The cafe opens at 7:15 am every morning.
Extra spot: As an added bonus, both The Cabildo and the Presbytere Museums are right next to the cathedral, and both open at 9:00 a.m., so after exploring the square, you can choose to learn more about local history at one of these museums.
2. St. Louis Cemetery No. 3
Location: 3421 Esplanade Ave, New Orleans, LA 70119
This was a unique visit for us as we don’t often think about or visit cemeteries when we travel.
However, it is worth going to these New Orleans cemeteries as they cast a very imposing appearance with their grand mausoleums, statues, and tombs and intriguing stories.
St. Louis Cemetery No. 3 is one of the historic cemeteries located in New Orleans.
This beautiful cemetery is located near Jackson Square, making it an easy one-day adventure to take on.
It is part of a group of three cemeteries in the city, with the other two being St. Louis Cemetery No. 1 and St. Louis Cemetery No. 2.
One of the most famous and frequently visited graves in St. Louis Cemetery No. 3 is believed to belong to Marie Laveau, often hailed as the “Voodoo Queen,” she was a prominent Voodoo practitioner in New Orleans during the 19th century.
Her tomb is usually surrounded by gifts and offerings, voodoo symbols, and X marks made by visitors who would ask for a wish to be granted.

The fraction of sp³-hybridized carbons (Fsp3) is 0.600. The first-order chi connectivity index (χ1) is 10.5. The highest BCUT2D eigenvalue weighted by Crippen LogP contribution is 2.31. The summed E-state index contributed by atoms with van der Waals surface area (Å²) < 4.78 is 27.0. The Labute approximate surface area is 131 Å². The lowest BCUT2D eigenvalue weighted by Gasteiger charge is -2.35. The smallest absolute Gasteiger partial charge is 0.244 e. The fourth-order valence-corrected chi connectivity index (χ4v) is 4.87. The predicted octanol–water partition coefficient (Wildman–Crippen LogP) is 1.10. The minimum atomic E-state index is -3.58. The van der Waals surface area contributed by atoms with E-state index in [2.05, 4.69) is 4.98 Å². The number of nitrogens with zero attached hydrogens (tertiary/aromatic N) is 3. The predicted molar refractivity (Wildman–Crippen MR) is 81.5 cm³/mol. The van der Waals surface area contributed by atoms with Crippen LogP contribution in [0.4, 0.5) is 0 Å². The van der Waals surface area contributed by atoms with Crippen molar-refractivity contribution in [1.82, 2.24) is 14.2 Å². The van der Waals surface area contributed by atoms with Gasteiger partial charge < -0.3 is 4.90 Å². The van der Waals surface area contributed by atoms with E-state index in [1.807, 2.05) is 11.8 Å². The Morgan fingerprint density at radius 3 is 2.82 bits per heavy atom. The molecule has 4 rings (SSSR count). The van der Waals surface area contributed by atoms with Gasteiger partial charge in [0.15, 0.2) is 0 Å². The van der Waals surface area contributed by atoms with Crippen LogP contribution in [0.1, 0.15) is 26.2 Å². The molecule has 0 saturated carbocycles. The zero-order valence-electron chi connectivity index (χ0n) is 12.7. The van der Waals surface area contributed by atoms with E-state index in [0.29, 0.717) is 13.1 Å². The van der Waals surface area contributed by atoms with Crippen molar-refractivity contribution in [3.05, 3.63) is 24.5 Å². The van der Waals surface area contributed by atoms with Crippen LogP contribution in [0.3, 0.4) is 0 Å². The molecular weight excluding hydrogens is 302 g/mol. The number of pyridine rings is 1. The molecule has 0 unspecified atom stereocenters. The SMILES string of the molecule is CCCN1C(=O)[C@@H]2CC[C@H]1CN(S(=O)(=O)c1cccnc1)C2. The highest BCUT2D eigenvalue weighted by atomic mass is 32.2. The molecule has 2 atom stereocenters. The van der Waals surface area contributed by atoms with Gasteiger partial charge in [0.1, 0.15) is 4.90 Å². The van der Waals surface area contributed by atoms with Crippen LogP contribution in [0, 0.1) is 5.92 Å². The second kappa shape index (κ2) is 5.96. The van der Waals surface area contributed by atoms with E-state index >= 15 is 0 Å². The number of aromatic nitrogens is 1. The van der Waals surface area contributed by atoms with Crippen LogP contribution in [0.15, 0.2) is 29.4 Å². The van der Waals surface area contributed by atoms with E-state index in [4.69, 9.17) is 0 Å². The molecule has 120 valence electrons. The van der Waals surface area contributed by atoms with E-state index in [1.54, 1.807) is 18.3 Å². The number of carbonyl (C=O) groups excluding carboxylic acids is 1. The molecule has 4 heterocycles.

St. Louis Cemetery No. 3 is known for its above-ground tombs and mausoleums, which are characteristic of many cemeteries in New Orleans due to the city’s high water table.
If you want to learn more about the heritage of this place, we recommend considering using a tour guide that will be able to provide a more personalized experience and some very cool facts about its history and, in some cases, voodoo history as well.
Once you wander through the cemetery’s pathways, you will find yourself wanting to capture every single tomb that you come across, for the best shot, you can try a beautiful symmetrical shot of a row of tombs, or if you find one that you particularly appreciate, try a low-angle with some distance to capture the entire build.
For those higher-up statues, try using a selfie stick to gain some altitude and see if you capture some up-close beauty.
Either way, we are sure you will enjoy the tapestry of tombs and mausoleums that make these cemeteries so unique and beautiful.
If you are wanting to visit the cemeteries, you will need to book a New Orleans cemetery tour to go inside.
There are very few cemeteries that allow for self-guided tours.